The Michigan House today approved state Rep. Pamela Hornberger’s bipartisan measure to allow local school districts to opt out of certain standardized tests.
“We’re over-testing our students, especially in high school, which is not only burdensome to our young people, it’s burdensome to our school districts as well,” Hornberger said. “Right now, High school juniors are required to take the WorkKeys assessment. Michigan is the only state in the country that has this requirement.”
Rep. Hornberger believes the WorkKeys test can be a valuable tool to assess career readiness for students in CTE and pursuing careers in skilled trades, but it is not needed for all high school students. If a school sees value in the exam, Hornberger’s legislation would not prohibit them from using it.
“This legislation resulted from conversations with school officials throughout Michigan who have indicated that they would prefer not to administer the WorkKeys test,” Hornberger said. “I’m pleased my colleagues recognize the need to allow school administrators to make the best choice for their students.”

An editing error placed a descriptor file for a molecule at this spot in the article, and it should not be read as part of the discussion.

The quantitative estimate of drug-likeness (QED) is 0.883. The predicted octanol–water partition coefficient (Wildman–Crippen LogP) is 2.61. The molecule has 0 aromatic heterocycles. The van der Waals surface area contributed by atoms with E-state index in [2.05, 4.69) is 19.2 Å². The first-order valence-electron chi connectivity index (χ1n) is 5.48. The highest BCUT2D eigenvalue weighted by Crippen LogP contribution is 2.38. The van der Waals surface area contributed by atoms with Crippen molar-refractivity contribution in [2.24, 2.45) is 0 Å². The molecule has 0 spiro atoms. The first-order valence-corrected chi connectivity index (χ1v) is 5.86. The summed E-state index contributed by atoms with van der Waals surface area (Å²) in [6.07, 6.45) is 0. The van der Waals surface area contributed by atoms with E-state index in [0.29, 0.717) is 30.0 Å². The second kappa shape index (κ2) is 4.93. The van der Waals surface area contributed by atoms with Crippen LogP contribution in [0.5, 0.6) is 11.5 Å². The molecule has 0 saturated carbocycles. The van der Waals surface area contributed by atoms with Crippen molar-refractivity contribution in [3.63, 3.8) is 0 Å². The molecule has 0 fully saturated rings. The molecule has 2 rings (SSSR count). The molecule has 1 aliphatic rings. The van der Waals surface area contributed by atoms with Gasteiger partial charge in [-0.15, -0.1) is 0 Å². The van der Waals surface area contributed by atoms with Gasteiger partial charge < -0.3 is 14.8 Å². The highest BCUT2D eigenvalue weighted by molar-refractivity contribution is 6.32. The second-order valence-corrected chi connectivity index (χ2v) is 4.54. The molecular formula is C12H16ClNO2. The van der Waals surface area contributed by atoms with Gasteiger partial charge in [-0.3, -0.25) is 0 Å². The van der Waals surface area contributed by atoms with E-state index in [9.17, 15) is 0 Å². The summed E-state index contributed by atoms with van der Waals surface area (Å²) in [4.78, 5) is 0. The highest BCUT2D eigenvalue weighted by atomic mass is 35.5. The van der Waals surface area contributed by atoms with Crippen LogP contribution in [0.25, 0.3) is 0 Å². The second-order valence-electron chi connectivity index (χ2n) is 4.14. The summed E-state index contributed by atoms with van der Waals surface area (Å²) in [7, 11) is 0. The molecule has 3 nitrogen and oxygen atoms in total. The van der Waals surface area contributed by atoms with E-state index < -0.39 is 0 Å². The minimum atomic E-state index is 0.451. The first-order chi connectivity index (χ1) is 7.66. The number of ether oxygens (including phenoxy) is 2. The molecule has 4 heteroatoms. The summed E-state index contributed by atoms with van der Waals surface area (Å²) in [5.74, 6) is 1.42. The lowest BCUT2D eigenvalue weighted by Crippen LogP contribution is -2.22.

House Bills 4037-8 now move to be considered by the state Senate.
State Rep. Pamela Hornberger voted against a plan recently signed into law because she believes it provides economic recovery to large corporations without providing any benefit to small businesses and local employers, who provide 75 percent of the jobs here in Michigan.
Rep. Pamela Hornberger joined the Michigan House on Tuesday in approving plans to expand the state’s capacity to provide early treatment for COVID-19 patients and address a critical shortage of health care workers, along with several other important initiatives closing the books on the state’s most recently completed fiscal year.
State Rep. Pamela Hornberger’s plan to recognize and re-open the Lewis College of Business, Michigan’s first and only Historically Black College and University (HBCU), has advanced to the governor’s desk.